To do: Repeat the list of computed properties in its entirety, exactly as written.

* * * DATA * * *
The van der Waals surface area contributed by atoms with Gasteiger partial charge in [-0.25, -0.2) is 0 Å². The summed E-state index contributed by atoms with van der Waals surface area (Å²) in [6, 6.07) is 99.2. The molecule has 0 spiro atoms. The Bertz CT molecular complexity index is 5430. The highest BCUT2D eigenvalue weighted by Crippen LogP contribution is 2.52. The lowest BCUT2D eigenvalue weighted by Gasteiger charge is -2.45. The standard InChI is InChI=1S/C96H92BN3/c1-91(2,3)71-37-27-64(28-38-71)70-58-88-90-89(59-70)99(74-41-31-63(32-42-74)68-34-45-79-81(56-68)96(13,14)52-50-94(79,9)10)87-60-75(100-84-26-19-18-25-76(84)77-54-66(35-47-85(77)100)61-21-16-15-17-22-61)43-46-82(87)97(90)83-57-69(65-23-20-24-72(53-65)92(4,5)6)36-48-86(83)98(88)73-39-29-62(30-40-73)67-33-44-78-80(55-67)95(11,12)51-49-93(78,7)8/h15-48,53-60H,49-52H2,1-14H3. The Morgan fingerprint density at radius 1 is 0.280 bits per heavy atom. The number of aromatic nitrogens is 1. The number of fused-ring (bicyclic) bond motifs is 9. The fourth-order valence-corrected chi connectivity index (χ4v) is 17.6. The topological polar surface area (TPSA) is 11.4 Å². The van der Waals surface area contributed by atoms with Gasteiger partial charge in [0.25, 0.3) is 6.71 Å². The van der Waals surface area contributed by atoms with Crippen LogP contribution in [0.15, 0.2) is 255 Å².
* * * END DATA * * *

The van der Waals surface area contributed by atoms with Gasteiger partial charge in [-0.25, -0.2) is 0 Å². The summed E-state index contributed by atoms with van der Waals surface area (Å²) in [6, 6.07) is 99.2. The molecule has 0 spiro atoms. The Bertz CT molecular complexity index is 5430. The highest BCUT2D eigenvalue weighted by Crippen LogP contribution is 2.52. The lowest BCUT2D eigenvalue weighted by Gasteiger charge is -2.45. The standard InChI is InChI=1S/C96H92BN3/c1-91(2,3)71-37-27-64(28-38-71)70-58-88-90-89(59-70)99(74-41-31-63(32-42-74)68-34-45-79-81(56-68)96(13,14)52-50-94(79,9)10)87-60-75(100-84-26-19-18-25-76(84)77-54-66(35-47-85(77)100)61-21-16-15-17-22-61)43-46-82(87)97(90)83-57-69(65-23-20-24-72(53-65)92(4,5)6)36-48-86(83)98(88)73-39-29-62(30-40-73)67-33-44-78-80(55-67)95(11,12)51-49-93(78,7)8/h15-48,53-60H,49-52H2,1-14H3. The Morgan fingerprint density at radius 1 is 0.280 bits per heavy atom. The number of aromatic nitrogens is 1. The number of fused-ring (bicyclic) bond motifs is 9. The fourth-order valence-corrected chi connectivity index (χ4v) is 17.6. The topological polar surface area (TPSA) is 11.4 Å². The van der Waals surface area contributed by atoms with Gasteiger partial charge in [0.25, 0.3) is 6.71 Å². The van der Waals surface area contributed by atoms with Crippen LogP contribution in [0.15, 0.2) is 255 Å².